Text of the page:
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    Firemen attempt to extinguish s fire at a white residence in Coligny, South Africa, in the town where two South Africa white farmers were released on bail by the magistrates court, Monday May 8, 2017. The two, who are accused of murdering a black teenager, were granted bail in the racially sensitive case that sparked racial violence.

    "A Matter of Survival": South African Farmers Consider Moving to Russia (PHOTOS)

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    Several members of South Africa’s white Boer and Afrikaner minorities are entertaining the possibility of moving to southern Russia. But it’s not only the local fertile land, which they say was “created by God for farming,” that attracts them – they are certain that it may be a matter of survival.

    It was a long trip for the Schlebusch family. They’ve been preparing for this journey for over a year – making presentations, writing emails and a memorandum to their friends in Russia – a distant country on another continent, where they’ve never been before, but which they like for its traditions and support of traditional Christian values.

    The Schlebusch family are Boers – representatives of South Africa’s white minority group, descendants of Dutch and Belgian immigrants. The Boers and Afrikaners have been residing on the Rainbow Continent for many generations, but now many of them say that it is becoming a dangerous place to live:

    “During the past three decades our people have been tortured, murdered and marginalized in South African society,” Schlebusch family members wrote in a memorandum sent to their Russian friends. “Our authorities are negative towards us, because we are maligned as former oppressors, and some radicals are even encouraging genocide towards us.”

    READ MORE: In South Africa White Farmers Reportedly Arm Themselves Amid New Murders,Attacks

    When the delegation arrived in southern Russia, they were met by Vladimir Poluboyarenko, an aide to the Stavropol region’s ombudsman. The guests had a chance to meet with the leaders of local ethnic groups, including the influential Stavropol Cossacks and received assurances that they would receive any help they need should they eventually decide to settle in the region.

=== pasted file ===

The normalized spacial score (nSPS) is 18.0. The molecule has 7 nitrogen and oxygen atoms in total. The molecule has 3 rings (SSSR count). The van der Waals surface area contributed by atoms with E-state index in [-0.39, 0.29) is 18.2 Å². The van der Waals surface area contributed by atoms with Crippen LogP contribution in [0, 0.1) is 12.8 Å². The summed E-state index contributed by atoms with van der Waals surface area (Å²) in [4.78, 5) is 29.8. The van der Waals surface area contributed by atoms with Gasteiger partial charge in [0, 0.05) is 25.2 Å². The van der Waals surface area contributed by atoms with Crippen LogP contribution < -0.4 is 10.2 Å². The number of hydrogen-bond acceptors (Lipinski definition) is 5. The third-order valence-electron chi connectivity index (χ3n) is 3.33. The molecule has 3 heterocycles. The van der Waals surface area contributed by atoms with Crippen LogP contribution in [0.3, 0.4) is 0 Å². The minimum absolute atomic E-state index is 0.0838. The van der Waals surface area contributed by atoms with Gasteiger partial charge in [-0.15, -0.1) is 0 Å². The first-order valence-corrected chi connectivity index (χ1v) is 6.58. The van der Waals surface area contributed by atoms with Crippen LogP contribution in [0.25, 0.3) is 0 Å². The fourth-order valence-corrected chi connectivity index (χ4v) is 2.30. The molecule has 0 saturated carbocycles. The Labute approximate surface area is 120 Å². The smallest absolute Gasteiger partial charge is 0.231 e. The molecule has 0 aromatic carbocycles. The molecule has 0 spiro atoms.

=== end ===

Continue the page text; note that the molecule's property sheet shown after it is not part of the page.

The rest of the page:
“Boers are very important for Russia,” Poluboyarenko told Sputnik. “They are hard workers, Christians. They possess knowledge of agricultural technology, which we currently don’t have here. Stavropol region is prepared to accommodate from 30 to 50 families immediately. I think they are a blessing for us.”

    Recently there have been numerous reports from Afrikaners and Boers in South Africa about the rising number of crimes against farmers. According to reports published by Africa’s independent fact-checking organization Africa Check, 1,544 people were killed in farm attacks in South Africa between 1990 and 2012 and only 208 of those murdered were black.

    However, Russians are not the only ones who have noticed pleas for help coming from the Boer and Afrikaner minorities. There are also Flemish activist groups, which raise funds and bring humanitarian aid to poor minority communities, organizing rallies in Europe. According to a Flemish activist and official representative of South Africa’s Kleinfontein community in the EU, Ruben Rosiers, there is currently a lack of understanding and almost no support for the cause from the international NGOs, businesses and politicians in Belgium:

    “A Belgian politician will not win or lose any votes by caring for South Africa” – Rosiers told Sputnik – “But we are connected to them. There are still many people having businesses there. And I hope that those people will stand up and ask our Parliament to get in action, because there is a minority under threat – an Afrikaner minority.”

    News about Afrikaners planning to move to Russia quickly spread through Belgium’s social media. Ruben Rosiers says that if such “exodus” happens, he’s hoping that the farmers will be able to preserve their culture and identity in their new home country:

    “I can’t blame people that they don’t want to sleep with the gun under their bed anymore, afraid to be killed, or raped, or burned alive. Russia has a tradition of being multi-religious and multi-ethnical federation. Russia shows that it’s ready to receive Afrikaner people, and I think it’s clever because they are disciplined, very strong and loyal people.”

    Rosiers and other Flemish activists are preparing for a rally in The Hague this September to support Afrikaners. Meanwhile, Stavropol officials will be looking into possibilities of helping the Schlebusch family and other Boers, who would like to relocate to the region. But whether these and other measures will be sufficient in solving the problems of South Africa’s ethnic minorities remains to be seen.

    farmers, Russia, South Africa
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